SUPER - Sustainable Urban Planning for Ecosystem services and Resilience

The aim of the SUPER project is to develop knowledge on how urban spatial planning processes can better integrate ecosystem services so as to nurture urban resilience. It strives to lay a foundation for innovations in urban planning and governance. Innovations are needed to enable cities to navigate change, build local capacity to respond to disturbance and to prepare for uncertainty, in that way enabling transitions to sustainable urban trajectories.

We aim to deliver  knowledge of value for practitioners in each city, as well as for scholars in the fields of urban resilience, governance and sustainability. The project’s scientific relevance lies in generating both theoretical  and practice innovations of immediate concern to urban residents, policy makers and urban planners.

Click here to see a short video about the SUPER-project

The project is funded through grants by the Swedish Research Council for Environment (FORMAS) within the URBAN-NET programme, which addresses issues of urban sustainability in Europe. URBAN-NET is funded by the European Commission’s Framework 6 Programme under the European Research Area Network (ERA-NET) initiative.
SUPER Research Consortium

The consortium comprise of scholars and practitioners in systems ecology and spatial planning from three European cities. The Beijer Institute and the Stockholm Resilience Centre in Sweden, the Istanbul Technical University in Turkey, the Wageningen University in the Netherlands, and researchers associated with the Centre for African studies at the University of Cape Town, South Africa.

Sweden: Johan Colding (project leader), Stephan Barthel and Henrik Ernstson

Turkey: Azime Tezer, Ilke Aksehirli, Nuket Ipek Cetin and Ayse Qzyetgin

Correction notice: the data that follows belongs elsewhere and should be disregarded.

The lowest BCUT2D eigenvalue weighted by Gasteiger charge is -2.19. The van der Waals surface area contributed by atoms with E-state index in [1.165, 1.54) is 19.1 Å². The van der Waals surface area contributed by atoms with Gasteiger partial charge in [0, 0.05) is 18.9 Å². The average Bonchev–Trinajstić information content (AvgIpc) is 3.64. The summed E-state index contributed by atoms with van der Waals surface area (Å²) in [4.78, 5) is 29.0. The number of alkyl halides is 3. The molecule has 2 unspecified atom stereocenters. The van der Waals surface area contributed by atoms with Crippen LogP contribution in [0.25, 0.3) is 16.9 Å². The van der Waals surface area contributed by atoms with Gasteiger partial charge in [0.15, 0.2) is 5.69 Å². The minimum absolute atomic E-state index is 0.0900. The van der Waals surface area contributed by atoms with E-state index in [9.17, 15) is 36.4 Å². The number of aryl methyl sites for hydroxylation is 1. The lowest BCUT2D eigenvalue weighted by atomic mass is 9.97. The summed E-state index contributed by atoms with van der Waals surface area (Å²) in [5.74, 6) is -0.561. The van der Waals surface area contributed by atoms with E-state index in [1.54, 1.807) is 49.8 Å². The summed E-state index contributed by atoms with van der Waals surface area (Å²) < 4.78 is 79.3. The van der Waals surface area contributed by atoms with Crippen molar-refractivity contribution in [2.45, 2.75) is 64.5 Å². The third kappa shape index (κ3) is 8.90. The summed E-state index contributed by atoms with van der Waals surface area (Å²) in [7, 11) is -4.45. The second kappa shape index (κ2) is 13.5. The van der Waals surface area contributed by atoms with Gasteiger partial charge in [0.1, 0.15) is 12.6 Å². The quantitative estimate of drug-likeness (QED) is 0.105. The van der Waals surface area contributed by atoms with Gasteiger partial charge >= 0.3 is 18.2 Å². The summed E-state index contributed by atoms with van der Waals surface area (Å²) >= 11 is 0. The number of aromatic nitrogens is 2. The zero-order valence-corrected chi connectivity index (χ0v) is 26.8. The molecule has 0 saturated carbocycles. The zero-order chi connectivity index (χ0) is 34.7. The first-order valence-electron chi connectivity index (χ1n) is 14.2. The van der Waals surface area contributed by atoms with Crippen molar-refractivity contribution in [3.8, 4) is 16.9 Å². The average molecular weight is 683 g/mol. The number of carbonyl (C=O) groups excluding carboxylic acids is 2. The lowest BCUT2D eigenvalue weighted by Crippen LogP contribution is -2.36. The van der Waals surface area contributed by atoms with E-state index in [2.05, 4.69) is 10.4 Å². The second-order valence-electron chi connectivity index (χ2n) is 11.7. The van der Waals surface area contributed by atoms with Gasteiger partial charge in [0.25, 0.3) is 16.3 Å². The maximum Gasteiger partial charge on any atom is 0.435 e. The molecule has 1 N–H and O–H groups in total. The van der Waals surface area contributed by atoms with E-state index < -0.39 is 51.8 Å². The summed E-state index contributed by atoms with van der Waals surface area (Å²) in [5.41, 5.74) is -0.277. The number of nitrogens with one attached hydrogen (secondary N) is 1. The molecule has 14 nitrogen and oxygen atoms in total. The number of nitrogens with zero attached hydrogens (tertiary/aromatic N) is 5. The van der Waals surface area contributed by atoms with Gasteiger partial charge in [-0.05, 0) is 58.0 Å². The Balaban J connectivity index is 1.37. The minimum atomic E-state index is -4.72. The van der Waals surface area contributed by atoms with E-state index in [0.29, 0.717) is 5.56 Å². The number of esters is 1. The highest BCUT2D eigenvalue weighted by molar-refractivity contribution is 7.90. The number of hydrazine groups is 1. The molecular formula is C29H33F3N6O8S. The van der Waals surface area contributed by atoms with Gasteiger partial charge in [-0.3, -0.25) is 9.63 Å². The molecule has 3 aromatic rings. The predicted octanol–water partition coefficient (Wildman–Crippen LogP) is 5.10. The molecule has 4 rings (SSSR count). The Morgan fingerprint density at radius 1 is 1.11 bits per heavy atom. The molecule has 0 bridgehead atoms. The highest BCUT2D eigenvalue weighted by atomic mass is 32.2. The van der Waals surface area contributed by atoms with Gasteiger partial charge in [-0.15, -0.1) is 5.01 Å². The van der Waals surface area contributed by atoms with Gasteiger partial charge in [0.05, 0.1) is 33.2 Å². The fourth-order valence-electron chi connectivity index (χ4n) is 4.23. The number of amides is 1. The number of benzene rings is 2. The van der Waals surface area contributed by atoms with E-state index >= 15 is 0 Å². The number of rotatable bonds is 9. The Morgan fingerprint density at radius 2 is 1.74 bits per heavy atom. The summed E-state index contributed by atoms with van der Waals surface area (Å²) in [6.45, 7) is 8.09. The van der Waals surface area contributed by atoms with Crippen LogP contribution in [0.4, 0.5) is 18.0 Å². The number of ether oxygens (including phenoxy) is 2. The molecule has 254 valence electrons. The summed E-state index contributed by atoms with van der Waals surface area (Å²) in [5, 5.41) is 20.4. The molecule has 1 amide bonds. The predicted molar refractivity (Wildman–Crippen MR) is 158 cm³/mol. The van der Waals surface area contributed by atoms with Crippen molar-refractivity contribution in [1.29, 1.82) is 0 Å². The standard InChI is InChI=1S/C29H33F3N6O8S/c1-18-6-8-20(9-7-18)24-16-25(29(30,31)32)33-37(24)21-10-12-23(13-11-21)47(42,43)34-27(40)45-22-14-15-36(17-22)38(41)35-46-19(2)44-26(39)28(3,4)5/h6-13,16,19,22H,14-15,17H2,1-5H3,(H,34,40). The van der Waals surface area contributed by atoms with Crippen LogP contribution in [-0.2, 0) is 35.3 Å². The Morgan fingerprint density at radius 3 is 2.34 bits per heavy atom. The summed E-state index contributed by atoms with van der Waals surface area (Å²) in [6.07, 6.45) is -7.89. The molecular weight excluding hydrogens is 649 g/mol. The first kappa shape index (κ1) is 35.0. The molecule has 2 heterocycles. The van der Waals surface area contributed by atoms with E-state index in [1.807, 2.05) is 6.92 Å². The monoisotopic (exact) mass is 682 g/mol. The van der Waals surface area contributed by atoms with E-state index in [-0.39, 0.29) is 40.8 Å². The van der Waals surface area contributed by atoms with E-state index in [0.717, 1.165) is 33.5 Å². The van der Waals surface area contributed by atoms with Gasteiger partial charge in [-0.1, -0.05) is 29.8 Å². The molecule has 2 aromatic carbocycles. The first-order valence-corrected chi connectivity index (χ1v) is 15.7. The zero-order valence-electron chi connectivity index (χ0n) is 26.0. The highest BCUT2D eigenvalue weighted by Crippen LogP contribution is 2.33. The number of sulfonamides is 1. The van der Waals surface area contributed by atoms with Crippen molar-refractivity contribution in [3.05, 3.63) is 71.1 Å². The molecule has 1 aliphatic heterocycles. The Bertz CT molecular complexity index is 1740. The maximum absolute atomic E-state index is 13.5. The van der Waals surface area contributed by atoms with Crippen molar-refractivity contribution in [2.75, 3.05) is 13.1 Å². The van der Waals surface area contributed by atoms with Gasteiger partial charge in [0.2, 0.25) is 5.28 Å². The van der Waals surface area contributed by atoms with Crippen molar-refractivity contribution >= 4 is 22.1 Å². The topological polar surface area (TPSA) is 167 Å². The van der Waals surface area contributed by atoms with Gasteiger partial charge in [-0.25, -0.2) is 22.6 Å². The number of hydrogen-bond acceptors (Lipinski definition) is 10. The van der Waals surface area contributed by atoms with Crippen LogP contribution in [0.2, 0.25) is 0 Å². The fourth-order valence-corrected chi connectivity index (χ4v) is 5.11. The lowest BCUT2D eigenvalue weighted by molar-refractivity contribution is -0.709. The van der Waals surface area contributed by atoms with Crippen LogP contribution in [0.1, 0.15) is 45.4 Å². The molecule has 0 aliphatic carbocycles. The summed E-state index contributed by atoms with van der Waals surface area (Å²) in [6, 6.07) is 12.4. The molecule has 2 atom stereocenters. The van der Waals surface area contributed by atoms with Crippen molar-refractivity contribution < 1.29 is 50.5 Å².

The Netherlands: Wim van der Knaap and Robert Snep


Research questions

Research is organized around seven subprojects of which three represents “vertical” in-depth studies, and four represents “horizontal” and integrating cross-city comparison projects. The subprojects are framed by four overarching research questions that will guide choice of methods and analyses:

  1. What can resilience theory contribute to urban spatial planning processes?
  2. How might a transdisciplinary approach of spatial planning and governance based on ecosystem services contribute to the emergence of resilient urban landscapes?
  3. What are the critical barriers for integrating ecosystem services in spatial planning practices and how can they be bridged?
  4. In relation to the previous questions: what “spatial-institutional designs” for integrating ecosystem services exist, or can be developed?

Since project inception in January 2009,  several publications and projects have been developed, including MSc projects. A film project related to “Urban Commons” is being planned, entitled “Stockholm-Berlin”, dealing with how ecosystem services are managed in cities through different types of common property resource management.